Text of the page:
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Thursday
Jun192014

The things I do are not always smart

Up until fairly recently, my kids would have panic attacks whenever they encountered bugs.  You probably think I’m exaggerating, but a moth would throw Kaylee into hysterics -- crying, screaming, clinging to any adult within grasping distance.  And Robbie followed her lead.

And yet, I still made the questionable parenting decision to take my children to the May Natural History Museum just south of town a few weeks ago.

I vaguely remember having visited this place when I was a child.  My memory consists entirely of seeing a few butterflies pinned in a display case.  I thought my kids could probably handle that, especially since by the beginning of this summer they could exist in the same room with a bug without totally losing their minds.

We arrived around noon on a Friday and paid our nine dollar admission fee, then walked into a room full of bugs -- ranging from “that’s kind of pretty” to “oh my god, we must flee now.”  (By the way, I never want to see another giant moth -- even if it’s dead -- because they always, always make me think of this book, in which giant moths eat people’s faces.  Fuck that.)

The kids were kind of intrigued, but it turns out there’s a limit to how many gigantic bugs they can see in one place before they start to whimper.  Honestly, I couldn’t blame them.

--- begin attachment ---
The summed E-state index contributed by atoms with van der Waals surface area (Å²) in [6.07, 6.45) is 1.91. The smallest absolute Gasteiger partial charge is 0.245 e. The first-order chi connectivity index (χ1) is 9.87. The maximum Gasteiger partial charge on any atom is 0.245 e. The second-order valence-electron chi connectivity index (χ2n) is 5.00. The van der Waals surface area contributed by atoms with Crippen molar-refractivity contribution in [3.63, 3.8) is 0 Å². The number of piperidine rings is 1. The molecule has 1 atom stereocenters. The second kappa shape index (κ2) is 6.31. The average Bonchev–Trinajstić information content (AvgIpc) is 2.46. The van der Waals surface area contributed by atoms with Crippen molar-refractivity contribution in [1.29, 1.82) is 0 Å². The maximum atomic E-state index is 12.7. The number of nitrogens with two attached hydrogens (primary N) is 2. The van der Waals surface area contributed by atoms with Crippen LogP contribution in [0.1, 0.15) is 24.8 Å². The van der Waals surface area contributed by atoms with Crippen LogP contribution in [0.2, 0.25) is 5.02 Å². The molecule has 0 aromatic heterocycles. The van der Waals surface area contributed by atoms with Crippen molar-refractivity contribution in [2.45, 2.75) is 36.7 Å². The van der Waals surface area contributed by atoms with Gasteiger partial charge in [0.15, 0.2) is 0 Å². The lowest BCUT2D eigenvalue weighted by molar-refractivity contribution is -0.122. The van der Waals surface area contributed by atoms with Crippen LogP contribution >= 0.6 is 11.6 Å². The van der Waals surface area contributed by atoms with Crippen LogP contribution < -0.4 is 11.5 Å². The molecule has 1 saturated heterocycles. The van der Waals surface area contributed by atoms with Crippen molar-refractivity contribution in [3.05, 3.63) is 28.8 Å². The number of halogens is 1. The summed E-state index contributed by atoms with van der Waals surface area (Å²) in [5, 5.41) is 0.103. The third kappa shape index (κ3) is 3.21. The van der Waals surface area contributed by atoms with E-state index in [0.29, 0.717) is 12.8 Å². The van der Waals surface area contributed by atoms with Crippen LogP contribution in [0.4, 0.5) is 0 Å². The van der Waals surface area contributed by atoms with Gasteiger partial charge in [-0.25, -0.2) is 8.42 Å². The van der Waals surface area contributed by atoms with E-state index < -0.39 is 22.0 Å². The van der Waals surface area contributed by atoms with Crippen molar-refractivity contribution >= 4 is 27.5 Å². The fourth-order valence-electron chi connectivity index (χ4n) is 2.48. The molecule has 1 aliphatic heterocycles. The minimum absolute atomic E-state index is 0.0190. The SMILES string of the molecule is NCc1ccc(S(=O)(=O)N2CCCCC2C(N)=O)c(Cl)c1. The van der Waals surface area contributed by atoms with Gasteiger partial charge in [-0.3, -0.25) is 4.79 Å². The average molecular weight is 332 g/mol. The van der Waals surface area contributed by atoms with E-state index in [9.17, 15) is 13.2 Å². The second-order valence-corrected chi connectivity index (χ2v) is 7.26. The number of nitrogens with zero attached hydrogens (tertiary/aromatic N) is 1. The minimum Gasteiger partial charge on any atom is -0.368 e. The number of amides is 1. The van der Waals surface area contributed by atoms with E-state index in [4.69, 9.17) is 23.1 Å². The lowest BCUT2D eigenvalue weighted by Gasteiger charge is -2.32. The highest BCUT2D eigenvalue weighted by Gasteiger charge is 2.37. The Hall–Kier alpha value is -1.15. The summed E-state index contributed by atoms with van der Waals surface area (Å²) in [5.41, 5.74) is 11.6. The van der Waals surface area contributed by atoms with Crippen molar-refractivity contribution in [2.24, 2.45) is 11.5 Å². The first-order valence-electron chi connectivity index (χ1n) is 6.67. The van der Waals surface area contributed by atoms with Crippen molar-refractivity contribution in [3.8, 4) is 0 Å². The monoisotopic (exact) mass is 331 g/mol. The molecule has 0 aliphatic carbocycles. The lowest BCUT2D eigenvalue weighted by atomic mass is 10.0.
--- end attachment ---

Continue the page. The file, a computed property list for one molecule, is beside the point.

How many of these can you look at before you start to hallucinate that you have bugs crawling around under your clothes?  And then the kids saw a living moth (of normal Miller-type variety) flying around the room and that. was. it.  They were no longer having any of this shit, and I had to concede that we’d gotten our $9 worth and it was time to go.

We made a half-hearted attempt at watching an educational video before calling it a day.  However, since my kiddos don’t go anywhere without begging me to buy them a souvenir, and I couldn’t get out of this one by saying “we’ll just get something next time” because we all knew there would be no next time, they each chose something to bring home with them.

Kaylee bought a silly gag gift, and Robbie bought what has become the bane of my existence:

Robbie now keeps moths as pets.  A couple days after we got this little house, Rob helped Robbie catch a moth at Target, and then Robbie proceeded to clutch it in his fist for the entire car ride home so he could put it in his bug house.  He has also been known to catch a moth and then jam it in his pocket until he can get home and put it in the house -- only to find that it somehow disintegrated into random moth body parts during the journey.  (It’s even better when I forget he did that and do a load of laundry, later finding moth parts in the dryer.)

The biggest problem I have with Robbie’s new acquisition is that he doesn’t generally want to catch the bugs by himself.  Which means I often hear him shouting, “Mommy!  There’s a moth!  Help me catch it!”